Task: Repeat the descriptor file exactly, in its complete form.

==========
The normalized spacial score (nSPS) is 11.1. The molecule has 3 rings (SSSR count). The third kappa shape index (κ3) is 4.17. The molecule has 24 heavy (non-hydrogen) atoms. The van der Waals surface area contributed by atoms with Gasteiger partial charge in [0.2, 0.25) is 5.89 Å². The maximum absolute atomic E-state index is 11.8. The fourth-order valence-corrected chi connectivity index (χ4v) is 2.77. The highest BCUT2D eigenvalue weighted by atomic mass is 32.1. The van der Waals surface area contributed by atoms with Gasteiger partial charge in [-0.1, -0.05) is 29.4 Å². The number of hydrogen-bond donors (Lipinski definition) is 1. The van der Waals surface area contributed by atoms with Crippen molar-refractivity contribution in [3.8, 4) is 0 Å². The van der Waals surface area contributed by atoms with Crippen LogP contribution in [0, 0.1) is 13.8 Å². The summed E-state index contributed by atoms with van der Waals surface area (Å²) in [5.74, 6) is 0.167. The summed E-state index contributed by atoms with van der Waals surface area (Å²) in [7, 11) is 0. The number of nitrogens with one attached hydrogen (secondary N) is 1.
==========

The normalized spacial score (nSPS) is 11.1. The molecule has 3 rings (SSSR count). The third kappa shape index (κ3) is 4.17. The molecule has 24 heavy (non-hydrogen) atoms. The van der Waals surface area contributed by atoms with Gasteiger partial charge in [0.2, 0.25) is 5.89 Å². The maximum absolute atomic E-state index is 11.8. The fourth-order valence-corrected chi connectivity index (χ4v) is 2.77. The highest BCUT2D eigenvalue weighted by atomic mass is 32.1. The van der Waals surface area contributed by atoms with Gasteiger partial charge in [-0.1, -0.05) is 29.4 Å². The number of hydrogen-bond donors (Lipinski definition) is 1. The van der Waals surface area contributed by atoms with Crippen molar-refractivity contribution in [3.8, 4) is 0 Å². The van der Waals surface area contributed by atoms with Crippen LogP contribution in [0, 0.1) is 13.8 Å². The summed E-state index contributed by atoms with van der Waals surface area (Å²) in [5.74, 6) is 0.167. The summed E-state index contributed by atoms with van der Waals surface area (Å²) in [7, 11) is 0. The number of nitrogens with one attached hydrogen (secondary N) is 1.